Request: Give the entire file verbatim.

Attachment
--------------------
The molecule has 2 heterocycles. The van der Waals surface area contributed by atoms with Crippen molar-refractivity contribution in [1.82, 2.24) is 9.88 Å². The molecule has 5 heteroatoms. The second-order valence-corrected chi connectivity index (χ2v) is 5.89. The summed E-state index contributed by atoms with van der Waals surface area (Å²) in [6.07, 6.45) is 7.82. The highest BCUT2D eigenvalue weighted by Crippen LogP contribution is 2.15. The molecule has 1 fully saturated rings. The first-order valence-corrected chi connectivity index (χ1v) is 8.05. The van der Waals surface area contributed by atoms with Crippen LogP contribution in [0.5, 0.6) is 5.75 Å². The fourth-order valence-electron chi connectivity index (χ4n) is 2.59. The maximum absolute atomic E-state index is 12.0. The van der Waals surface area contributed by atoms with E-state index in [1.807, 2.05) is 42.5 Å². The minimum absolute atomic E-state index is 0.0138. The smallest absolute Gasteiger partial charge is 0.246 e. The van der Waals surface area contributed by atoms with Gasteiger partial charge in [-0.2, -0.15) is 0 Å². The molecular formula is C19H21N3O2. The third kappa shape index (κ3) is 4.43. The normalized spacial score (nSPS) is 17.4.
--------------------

The molecule has 2 heterocycles. The van der Waals surface area contributed by atoms with Crippen molar-refractivity contribution in [1.82, 2.24) is 9.88 Å². The molecule has 5 heteroatoms. The second-order valence-corrected chi connectivity index (χ2v) is 5.89. The summed E-state index contributed by atoms with van der Waals surface area (Å²) in [6.07, 6.45) is 7.82. The highest BCUT2D eigenvalue weighted by Crippen LogP contribution is 2.15. The molecule has 1 fully saturated rings. The first-order valence-corrected chi connectivity index (χ1v) is 8.05. The van der Waals surface area contributed by atoms with Crippen LogP contribution in [0.5, 0.6) is 5.75 Å². The fourth-order valence-electron chi connectivity index (χ4n) is 2.59. The maximum absolute atomic E-state index is 12.0. The van der Waals surface area contributed by atoms with E-state index in [1.807, 2.05) is 42.5 Å². The minimum absolute atomic E-state index is 0.0138. The smallest absolute Gasteiger partial charge is 0.246 e. The van der Waals surface area contributed by atoms with Gasteiger partial charge in [-0.2, -0.15) is 0 Å². The molecular formula is C19H21N3O2. The third kappa shape index (κ3) is 4.43. The normalized spacial score (nSPS) is 17.4.